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I have read that you also can apply N-Tier for Businesss Intelligence based on these criteria: *Presentation
*Functional logic
*Data

What is your experience when you are using N-Tier?

// Fullmetalboy

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data application that is separated int multiple tiers in relation to BI. –  FullMetalGame Mar 16 '12 at 9:28
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These questions are pretty broad, and not easy to answer specifically. Do you want to make an appearance in 'The Heap' chat room and tell us what you're trying to achieve? - Maybe we can point you in the right direction better if we can get some feel for your actual requirements. –  ConcernedOfTunbridgeWells Mar 18 '12 at 18:52
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N-Tier may be a disingenuous term

I think the term 'N-tier' is disingenouos whe used in the context of a business intelligence system. In transactional systems 'N-Tier' describes a distributed system with an application server, ESB or some other networked middle tier. Data warehouse systems don't work in a way analogous to this, so the term is likely to breed confusion.

Separating data and functional logic

You could build a system in terms of data that's as raw as possible and then put a transformation layer on it, which is then consumed by a reporting layer. The transformation layer could take the form of:

  • A series of database views.

  • A metadata layer from the reporting tool (e.g. a Report Model or a Business Objects Universe). A category of tools known as 'Enterprise Information Integration' extend the notion of the metadata layer into something like an in-memory ETL tool, allowing the reporting or functional logic layer to implement complex transformations. However, this approach is fiddly to implement and not widely used unless something precludes implementing a more conventional ETL architecture.

  • A suite of data marts with their own ETL.

This would give you 'Data', 'Functional Logic' and 'Presentation' layers as per your example. Some data warehouse systems are implemented a bit like this, although it (IMHO at least) would be something of an anti-pattern. Some issues with pushing business logic downstream of your ETL include:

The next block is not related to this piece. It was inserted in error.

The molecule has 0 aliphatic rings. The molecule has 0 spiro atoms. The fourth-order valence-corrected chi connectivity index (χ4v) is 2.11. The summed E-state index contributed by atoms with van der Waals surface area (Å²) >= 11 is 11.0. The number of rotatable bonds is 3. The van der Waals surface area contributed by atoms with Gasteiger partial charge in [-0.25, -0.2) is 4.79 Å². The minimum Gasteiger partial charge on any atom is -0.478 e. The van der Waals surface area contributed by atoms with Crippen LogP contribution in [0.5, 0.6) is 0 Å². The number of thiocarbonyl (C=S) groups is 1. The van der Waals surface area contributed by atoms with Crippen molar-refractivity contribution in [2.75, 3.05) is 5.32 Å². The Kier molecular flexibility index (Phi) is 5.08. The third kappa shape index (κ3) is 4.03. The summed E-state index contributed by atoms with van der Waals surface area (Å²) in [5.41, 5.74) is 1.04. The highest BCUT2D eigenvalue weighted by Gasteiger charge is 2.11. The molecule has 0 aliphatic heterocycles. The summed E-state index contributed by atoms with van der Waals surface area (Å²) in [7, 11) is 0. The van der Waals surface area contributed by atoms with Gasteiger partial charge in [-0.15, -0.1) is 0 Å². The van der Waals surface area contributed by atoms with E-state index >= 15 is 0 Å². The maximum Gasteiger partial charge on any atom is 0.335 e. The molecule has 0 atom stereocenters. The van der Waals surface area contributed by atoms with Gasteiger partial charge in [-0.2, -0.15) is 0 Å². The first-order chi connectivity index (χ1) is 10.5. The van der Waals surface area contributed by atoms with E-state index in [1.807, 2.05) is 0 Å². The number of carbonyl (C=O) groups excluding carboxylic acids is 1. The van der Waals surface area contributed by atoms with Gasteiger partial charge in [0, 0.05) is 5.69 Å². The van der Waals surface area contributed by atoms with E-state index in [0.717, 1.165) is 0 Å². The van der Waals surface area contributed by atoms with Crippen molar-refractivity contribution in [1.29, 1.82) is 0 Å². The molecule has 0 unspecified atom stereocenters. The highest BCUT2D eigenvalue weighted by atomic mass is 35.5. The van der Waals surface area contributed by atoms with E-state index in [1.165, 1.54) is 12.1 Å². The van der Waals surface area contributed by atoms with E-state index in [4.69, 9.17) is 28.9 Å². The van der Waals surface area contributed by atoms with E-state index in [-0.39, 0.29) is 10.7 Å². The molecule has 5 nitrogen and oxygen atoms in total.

• Depending on the capabilities of your functional logic medium, the possible transformative capabilities may be limited, resulting in leaky abstractions that limit the value of any ad-hoc reporting facility placed above them. Ad-hoc tools need clean data that behaves consistently, and the data really has to be in a format that plays nicely with the tool.

    If the data is not consistent, clean and in the right format you are effectively limited to bespoke SQL reports of the data or building supplementary data marts to support ad-hoc facilities. Relying on data marts has a tendency to proliferate a large volume of ad-hoc tertiary ETL processes with overlapping but subtly inconsitent functionality. This tends to generate reconciliation and data quality issues and fails to provide a 'single source of the truth.'

    Generally this situation will generate a large maintenance workload and erode confidence amongst the user community.

  • A database schema that is not optimised for reporting may perform poorly.

  • 'Raw data' implies that the data is kept in a form that is fairly isomorphic to the source, which is mutually exclusive with any notion of conformed data.

  • 'Raw data' is also typically available from staging and archival areas if needed for auditing. You will get a class of power users who 'just want the data', and these people may have a lot of political influence. Allowing this to continue alongside a data warehouse project fails the 'single source of the truth' goal.

    If the warehouse has a proper conformed data mechanism (e.g. an operational data store) then this is supposed to provide the single source. Dealing with conflicting definitions and user communities who insist on their own stovepiped systems is a whole topic in itself.

Nonetheless, this is more common than might be expected. I think the main reason one encounters data warehouse projects implemented in this manner is that ETL tools are quite clumsy to work with if your requirements for tranformation logic are complex. ETL tools often have the effect of dumbing down the architecture and fobbing off logic into the reporting layer, which significantly degrades the effectiveness of the data warehouse initiative. The volume of work and presence of a central database gives the illusion of a data warehouse while providing little of the benefit.

Another N-tier view of a data warehouse

One could interpret 'Data', 'Functional Logic' and 'Presentation' as an ETL and reporting process in a more well organised data warehouse system. In this case, 'Data' could be interpreted as the staging layer, 'Functional Logic' implemented in the ETL, presenting a dimensional data store and/or suite of data marts, and 'Reporting' implemented through a reporting and ad-hoc query suite.

Considered harmful

For this reason, I think the concept of 'N-tier' is unhelpful and even a bit disingenuous. It sounds a lot like something a middleware company or consultancy might describe in a white paper - a flawed and even somewhat misleading theoretical notion that sounds good on paper.

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